Distributed databases

A distributed database, or, if properly named, a distributed database is a database that includes several computers connected by a network, each running a local database. The aggregate of all these firmware creates a common database. Distributed databases from the outside look like ordinary local databases, their hardware diversity is not visible to users. The distributed control system monitors all nodes of the database and ensures data connectivity.

Christopher Day, a renowned database specialist with a worldwide reputation, identified twelve major properties that all distributed databases should have: 1) local autonomy, 2) continuous operations, 3) node independence, 4) transparent fragmentation, 5) transparency of location, 6) processing of certain requests, 7) transparent replication, 8) independence from the equipment, 9) processing of distributed transactions, 10) network transparency, 11) independence from the operating system, 12) independence from the selected databases.

Consider the main qualities that, according to Data, should have all the distributed databases, in more detail.

Local autonomy means that each node independently manages its database.

Continuous operations. At this point, K. Dayt says that access to data must be ensured continuously and regardless of which node they are located on. Also, it should not matter what operations the local database is currently performing.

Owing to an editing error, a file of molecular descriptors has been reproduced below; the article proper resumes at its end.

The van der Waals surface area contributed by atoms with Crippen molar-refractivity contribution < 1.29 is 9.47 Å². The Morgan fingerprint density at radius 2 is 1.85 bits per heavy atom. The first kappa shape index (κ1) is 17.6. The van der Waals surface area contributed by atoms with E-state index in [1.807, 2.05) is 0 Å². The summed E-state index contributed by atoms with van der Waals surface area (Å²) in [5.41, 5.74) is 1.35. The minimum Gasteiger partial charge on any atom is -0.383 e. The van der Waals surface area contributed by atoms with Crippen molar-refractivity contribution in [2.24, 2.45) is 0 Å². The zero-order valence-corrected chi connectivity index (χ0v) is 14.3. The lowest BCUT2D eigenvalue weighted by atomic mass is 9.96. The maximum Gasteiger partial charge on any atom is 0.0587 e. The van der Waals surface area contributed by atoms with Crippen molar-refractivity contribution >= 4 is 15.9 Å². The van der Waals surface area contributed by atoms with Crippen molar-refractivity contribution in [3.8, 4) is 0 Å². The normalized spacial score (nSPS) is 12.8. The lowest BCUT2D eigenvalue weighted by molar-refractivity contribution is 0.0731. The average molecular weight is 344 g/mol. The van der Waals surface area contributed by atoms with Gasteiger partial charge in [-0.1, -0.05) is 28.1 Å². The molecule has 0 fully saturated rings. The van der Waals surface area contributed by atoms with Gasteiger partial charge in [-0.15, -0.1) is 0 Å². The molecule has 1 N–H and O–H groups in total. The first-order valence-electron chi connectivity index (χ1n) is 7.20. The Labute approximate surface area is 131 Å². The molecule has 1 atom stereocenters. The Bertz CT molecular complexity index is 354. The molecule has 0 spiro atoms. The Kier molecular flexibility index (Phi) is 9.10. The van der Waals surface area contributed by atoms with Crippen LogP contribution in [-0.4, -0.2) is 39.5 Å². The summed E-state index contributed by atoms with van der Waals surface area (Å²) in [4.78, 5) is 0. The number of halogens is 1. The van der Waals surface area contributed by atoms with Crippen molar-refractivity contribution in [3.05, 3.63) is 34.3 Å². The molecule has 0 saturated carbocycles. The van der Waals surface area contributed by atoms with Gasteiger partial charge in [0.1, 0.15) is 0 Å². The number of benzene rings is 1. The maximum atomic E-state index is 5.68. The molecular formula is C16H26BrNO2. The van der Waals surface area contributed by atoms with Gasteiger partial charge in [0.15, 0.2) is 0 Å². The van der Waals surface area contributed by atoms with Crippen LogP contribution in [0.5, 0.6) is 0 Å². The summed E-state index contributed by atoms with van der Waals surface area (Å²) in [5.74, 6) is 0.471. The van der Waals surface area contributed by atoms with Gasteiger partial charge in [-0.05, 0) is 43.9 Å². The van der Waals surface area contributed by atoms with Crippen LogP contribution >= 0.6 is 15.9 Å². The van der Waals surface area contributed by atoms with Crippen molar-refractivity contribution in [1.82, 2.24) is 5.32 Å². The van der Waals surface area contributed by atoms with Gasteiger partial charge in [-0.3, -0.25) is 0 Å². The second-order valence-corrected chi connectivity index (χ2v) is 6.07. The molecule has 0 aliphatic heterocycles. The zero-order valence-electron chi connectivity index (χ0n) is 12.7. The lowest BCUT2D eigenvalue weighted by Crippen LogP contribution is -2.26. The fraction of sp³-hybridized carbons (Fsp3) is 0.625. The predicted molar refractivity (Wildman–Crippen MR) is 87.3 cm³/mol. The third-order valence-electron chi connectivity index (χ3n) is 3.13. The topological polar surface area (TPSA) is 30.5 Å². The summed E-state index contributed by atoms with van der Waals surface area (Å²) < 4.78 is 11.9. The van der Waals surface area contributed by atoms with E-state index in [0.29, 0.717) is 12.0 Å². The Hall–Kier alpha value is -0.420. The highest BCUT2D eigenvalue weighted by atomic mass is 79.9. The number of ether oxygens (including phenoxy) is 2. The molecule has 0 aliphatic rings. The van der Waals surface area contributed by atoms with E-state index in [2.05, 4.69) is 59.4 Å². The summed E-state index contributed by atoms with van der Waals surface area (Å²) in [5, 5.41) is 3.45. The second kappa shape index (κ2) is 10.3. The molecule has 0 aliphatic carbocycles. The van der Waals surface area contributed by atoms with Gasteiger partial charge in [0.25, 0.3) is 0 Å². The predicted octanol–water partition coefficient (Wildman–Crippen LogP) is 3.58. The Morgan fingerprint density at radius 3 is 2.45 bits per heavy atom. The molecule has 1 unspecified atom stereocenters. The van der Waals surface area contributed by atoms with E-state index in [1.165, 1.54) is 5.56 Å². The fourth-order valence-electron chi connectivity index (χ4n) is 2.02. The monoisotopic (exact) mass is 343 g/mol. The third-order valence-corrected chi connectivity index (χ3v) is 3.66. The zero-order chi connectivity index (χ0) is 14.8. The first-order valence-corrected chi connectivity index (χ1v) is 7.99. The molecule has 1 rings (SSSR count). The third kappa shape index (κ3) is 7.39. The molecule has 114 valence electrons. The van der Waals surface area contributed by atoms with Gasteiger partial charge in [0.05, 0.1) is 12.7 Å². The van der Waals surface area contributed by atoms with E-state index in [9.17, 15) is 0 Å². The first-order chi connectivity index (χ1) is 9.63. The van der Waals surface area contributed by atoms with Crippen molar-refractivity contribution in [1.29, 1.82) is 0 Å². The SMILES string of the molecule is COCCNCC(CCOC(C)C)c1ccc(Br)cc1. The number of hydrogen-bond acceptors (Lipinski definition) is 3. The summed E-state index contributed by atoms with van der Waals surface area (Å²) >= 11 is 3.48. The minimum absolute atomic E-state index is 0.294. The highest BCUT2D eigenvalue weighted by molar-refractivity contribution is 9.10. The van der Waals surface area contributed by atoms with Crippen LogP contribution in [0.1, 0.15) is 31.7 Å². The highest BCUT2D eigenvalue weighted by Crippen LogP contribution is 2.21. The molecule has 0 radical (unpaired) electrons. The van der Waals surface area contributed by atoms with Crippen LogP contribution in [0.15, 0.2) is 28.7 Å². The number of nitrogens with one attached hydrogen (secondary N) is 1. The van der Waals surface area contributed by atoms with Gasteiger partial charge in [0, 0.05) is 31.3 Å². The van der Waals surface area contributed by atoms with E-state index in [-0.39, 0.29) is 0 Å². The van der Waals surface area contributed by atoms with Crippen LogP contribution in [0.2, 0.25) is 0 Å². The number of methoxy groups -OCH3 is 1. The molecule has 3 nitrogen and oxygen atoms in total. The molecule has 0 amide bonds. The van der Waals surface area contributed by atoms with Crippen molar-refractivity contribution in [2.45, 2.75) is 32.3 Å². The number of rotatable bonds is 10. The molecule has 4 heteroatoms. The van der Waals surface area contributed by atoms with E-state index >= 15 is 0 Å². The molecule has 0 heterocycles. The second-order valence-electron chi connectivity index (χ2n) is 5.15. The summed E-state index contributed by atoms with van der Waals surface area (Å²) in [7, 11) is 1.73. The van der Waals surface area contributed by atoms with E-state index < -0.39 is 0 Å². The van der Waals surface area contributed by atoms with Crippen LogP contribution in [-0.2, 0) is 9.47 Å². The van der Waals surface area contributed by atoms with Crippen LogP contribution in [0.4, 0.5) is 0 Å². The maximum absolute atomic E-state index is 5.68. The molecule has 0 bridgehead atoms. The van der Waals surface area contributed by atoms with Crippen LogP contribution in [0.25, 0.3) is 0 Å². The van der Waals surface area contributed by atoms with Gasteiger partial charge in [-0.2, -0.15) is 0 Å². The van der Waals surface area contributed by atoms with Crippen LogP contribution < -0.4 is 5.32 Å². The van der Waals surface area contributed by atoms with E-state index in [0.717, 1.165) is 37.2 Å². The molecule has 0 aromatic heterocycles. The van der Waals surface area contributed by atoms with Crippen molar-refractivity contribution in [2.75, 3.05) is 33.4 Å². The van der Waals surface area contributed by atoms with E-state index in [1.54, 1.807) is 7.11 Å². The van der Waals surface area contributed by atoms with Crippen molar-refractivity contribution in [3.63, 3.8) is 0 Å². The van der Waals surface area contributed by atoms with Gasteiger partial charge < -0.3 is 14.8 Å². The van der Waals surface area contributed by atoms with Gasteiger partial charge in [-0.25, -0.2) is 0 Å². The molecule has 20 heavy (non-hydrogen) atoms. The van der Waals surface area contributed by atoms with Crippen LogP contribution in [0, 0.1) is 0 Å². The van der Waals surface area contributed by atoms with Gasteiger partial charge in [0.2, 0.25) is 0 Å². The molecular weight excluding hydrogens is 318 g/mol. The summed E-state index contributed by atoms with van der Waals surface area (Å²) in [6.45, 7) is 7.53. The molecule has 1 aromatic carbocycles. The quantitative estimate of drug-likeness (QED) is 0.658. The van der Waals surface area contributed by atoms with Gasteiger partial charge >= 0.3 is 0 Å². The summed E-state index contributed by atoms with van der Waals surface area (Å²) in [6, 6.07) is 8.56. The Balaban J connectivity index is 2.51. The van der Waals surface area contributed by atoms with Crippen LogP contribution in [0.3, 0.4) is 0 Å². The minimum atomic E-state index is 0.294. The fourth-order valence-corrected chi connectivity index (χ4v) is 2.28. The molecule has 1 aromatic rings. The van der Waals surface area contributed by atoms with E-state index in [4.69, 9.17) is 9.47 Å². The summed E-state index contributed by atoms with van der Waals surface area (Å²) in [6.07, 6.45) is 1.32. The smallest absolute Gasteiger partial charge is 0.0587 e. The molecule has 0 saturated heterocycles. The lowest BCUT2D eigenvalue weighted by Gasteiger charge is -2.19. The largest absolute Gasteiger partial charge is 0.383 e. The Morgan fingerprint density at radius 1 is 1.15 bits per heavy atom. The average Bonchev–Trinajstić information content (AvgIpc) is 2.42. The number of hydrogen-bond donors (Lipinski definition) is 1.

Independence of nodes. In an ideal system, all nodes are equal in rights and do not depend on each other. Each database located on the node supplies data to a common space with the same rights. All databases that make up a distributed database are self-contained and protected from access by outsiders.

Transparent fragmentation. This property requires that internal databases support distributed allocation of data that in fact is a single entity.

Transparency of location. A user accessing distributed databases does not need to know anything about which nodes the information required is physically located.

Processing distributed requests. The database must execute distributed query queries in the SQL language.

Transparent replication. In general, replication is the transfer of changed objects from one database to another. In the context of this material, we mean the transfer of data between nodes in ways that ensure that these actions are invisible to the user.

The independence of the equipment means that the nodes of the distributed database network can be any computer model.

Distributed transaction processing is treated as a way to update a distributed database using the UPDATE, DELETE, and INSERT commands, which do not lose the integrity and consistency of information stored in the database.

OS independence means that the system nodes can run under any operating system.

Transparency means that only a network connection is required to access all elements of a distributed database.

Independence from databases. This important feature requires the system to work with all distributed DBMS from different vendors, including search and update capabilities.

As we see, the definition of K. Data for a distributed database describes it as a structure with weak links, consisting of independent nodes that are local databases. These LBDs are autonomous, and distributed DBMSs from different manufacturers provide access to them. Nodes form relationships among themselves, which are replicable data. The topology of the distributed database forms the geography of the information system and data replication flows.

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